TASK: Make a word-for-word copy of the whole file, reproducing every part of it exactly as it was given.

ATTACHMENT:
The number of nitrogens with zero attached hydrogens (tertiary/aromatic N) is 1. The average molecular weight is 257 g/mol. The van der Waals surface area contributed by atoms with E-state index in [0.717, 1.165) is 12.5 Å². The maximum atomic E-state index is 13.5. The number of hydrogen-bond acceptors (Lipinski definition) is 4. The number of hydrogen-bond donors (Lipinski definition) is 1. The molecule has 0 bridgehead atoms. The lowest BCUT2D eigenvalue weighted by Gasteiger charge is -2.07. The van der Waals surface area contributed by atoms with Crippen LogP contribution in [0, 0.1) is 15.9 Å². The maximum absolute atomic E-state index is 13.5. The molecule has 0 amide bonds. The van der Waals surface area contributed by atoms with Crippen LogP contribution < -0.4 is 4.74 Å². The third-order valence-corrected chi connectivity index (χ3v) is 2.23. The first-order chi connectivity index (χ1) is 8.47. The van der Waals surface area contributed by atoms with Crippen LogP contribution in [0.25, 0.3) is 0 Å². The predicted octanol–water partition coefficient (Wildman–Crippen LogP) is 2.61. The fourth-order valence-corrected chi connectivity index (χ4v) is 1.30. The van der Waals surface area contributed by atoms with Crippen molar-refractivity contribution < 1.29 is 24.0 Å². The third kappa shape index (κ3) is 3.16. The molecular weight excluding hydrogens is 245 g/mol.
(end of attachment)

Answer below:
The number of nitrogens with zero attached hydrogens (tertiary/aromatic N) is 1. The average molecular weight is 257 g/mol. The van der Waals surface area contributed by atoms with E-state index in [0.717, 1.165) is 12.5 Å². The maximum atomic E-state index is 13.5. The number of hydrogen-bond acceptors (Lipinski definition) is 4. The number of hydrogen-bond donors (Lipinski definition) is 1. The molecule has 0 bridgehead atoms. The lowest BCUT2D eigenvalue weighted by Gasteiger charge is -2.07. The van der Waals surface area contributed by atoms with Crippen LogP contribution in [0, 0.1) is 15.9 Å². The maximum absolute atomic E-state index is 13.5. The molecule has 0 amide bonds. The van der Waals surface area contributed by atoms with Crippen LogP contribution < -0.4 is 4.74 Å². The third-order valence-corrected chi connectivity index (χ3v) is 2.23. The first-order chi connectivity index (χ1) is 8.47. The van der Waals surface area contributed by atoms with Crippen LogP contribution in [0.25, 0.3) is 0 Å². The predicted octanol–water partition coefficient (Wildman–Crippen LogP) is 2.61. The fourth-order valence-corrected chi connectivity index (χ4v) is 1.30. The van der Waals surface area contributed by atoms with Crippen molar-refractivity contribution < 1.29 is 24.0 Å². The third kappa shape index (κ3) is 3.16. The molecular weight excluding hydrogens is 245 g/mol.